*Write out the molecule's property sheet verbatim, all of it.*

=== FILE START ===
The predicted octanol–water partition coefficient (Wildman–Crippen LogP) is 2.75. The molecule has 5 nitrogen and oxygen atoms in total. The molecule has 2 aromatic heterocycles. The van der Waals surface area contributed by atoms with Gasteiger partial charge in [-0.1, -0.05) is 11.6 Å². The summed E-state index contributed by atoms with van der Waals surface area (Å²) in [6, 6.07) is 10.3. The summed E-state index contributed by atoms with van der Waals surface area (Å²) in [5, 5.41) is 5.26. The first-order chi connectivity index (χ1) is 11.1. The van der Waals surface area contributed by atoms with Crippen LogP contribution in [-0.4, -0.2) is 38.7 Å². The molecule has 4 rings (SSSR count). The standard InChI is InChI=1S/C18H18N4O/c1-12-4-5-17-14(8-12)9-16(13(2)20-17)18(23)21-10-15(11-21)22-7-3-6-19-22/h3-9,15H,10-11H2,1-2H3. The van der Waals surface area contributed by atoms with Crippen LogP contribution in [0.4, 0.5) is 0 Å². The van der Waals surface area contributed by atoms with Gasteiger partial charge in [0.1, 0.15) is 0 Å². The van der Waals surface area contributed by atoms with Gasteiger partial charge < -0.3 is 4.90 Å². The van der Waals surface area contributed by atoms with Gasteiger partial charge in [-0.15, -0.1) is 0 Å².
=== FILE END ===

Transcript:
The predicted octanol–water partition coefficient (Wildman–Crippen LogP) is 2.75. The molecule has 5 nitrogen and oxygen atoms in total. The molecule has 2 aromatic heterocycles. The van der Waals surface area contributed by atoms with Gasteiger partial charge in [-0.1, -0.05) is 11.6 Å². The summed E-state index contributed by atoms with van der Waals surface area (Å²) in [6, 6.07) is 10.3. The summed E-state index contributed by atoms with van der Waals surface area (Å²) in [5, 5.41) is 5.26. The first-order chi connectivity index (χ1) is 11.1. The van der Waals surface area contributed by atoms with Crippen LogP contribution in [-0.4, -0.2) is 38.7 Å². The molecule has 4 rings (SSSR count). The standard InChI is InChI=1S/C18H18N4O/c1-12-4-5-17-14(8-12)9-16(13(2)20-17)18(23)21-10-15(11-21)22-7-3-6-19-22/h3-9,15H,10-11H2,1-2H3. The van der Waals surface area contributed by atoms with Crippen LogP contribution in [0.4, 0.5) is 0 Å². The van der Waals surface area contributed by atoms with Gasteiger partial charge in [0.1, 0.15) is 0 Å². The van der Waals surface area contributed by atoms with Gasteiger partial charge < -0.3 is 4.90 Å². The van der Waals surface area contributed by atoms with Gasteiger partial charge in [-0.15, -0.1) is 0 Å².